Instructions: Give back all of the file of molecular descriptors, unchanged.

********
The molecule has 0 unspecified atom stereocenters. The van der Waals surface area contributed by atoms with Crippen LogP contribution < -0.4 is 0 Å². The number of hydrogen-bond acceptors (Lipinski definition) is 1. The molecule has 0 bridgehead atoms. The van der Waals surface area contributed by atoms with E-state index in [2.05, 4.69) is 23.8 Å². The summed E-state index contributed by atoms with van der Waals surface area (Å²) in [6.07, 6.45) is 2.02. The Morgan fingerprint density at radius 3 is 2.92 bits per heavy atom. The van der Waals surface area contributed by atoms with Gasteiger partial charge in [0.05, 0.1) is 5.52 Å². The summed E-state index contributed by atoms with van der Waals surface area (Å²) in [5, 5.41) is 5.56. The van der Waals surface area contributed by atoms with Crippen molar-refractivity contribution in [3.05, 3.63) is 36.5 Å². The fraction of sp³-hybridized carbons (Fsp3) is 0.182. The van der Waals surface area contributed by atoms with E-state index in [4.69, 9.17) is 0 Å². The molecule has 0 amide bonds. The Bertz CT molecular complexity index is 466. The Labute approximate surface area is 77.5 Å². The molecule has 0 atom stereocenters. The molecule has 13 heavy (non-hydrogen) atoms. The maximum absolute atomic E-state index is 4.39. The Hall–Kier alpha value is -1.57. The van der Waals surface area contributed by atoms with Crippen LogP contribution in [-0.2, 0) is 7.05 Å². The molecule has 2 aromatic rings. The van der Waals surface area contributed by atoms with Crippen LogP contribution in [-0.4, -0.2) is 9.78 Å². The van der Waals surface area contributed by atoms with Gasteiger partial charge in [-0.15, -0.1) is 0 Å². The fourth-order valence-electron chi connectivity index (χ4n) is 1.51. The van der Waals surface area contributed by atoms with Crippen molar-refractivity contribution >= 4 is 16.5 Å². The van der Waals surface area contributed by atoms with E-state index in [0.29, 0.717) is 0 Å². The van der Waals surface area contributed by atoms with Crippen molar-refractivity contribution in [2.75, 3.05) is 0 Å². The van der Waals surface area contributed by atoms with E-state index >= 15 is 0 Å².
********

The molecule has 0 unspecified atom stereocenters. The van der Waals surface area contributed by atoms with Crippen LogP contribution < -0.4 is 0 Å². The number of hydrogen-bond acceptors (Lipinski definition) is 1. The molecule has 0 bridgehead atoms. The van der Waals surface area contributed by atoms with E-state index in [2.05, 4.69) is 23.8 Å². The summed E-state index contributed by atoms with van der Waals surface area (Å²) in [6.07, 6.45) is 2.02. The Morgan fingerprint density at radius 3 is 2.92 bits per heavy atom. The van der Waals surface area contributed by atoms with Gasteiger partial charge in [0.05, 0.1) is 5.52 Å². The summed E-state index contributed by atoms with van der Waals surface area (Å²) in [5, 5.41) is 5.56. The van der Waals surface area contributed by atoms with Crippen molar-refractivity contribution in [3.05, 3.63) is 36.5 Å². The fraction of sp³-hybridized carbons (Fsp3) is 0.182. The van der Waals surface area contributed by atoms with E-state index in [4.69, 9.17) is 0 Å². The molecule has 0 amide bonds. The Bertz CT molecular complexity index is 466. The Labute approximate surface area is 77.5 Å². The molecule has 0 atom stereocenters. The molecule has 13 heavy (non-hydrogen) atoms. The maximum absolute atomic E-state index is 4.39. The Hall–Kier alpha value is -1.57. The van der Waals surface area contributed by atoms with Crippen LogP contribution in [-0.2, 0) is 7.05 Å². The molecule has 2 aromatic rings. The van der Waals surface area contributed by atoms with Crippen LogP contribution in [-0.4, -0.2) is 9.78 Å². The van der Waals surface area contributed by atoms with Gasteiger partial charge in [-0.15, -0.1) is 0 Å². The fourth-order valence-electron chi connectivity index (χ4n) is 1.51. The van der Waals surface area contributed by atoms with Crippen molar-refractivity contribution >= 4 is 16.5 Å². The van der Waals surface area contributed by atoms with E-state index in [0.29, 0.717) is 0 Å². The van der Waals surface area contributed by atoms with Crippen molar-refractivity contribution in [2.75, 3.05) is 0 Å². The van der Waals surface area contributed by atoms with E-state index >= 15 is 0 Å².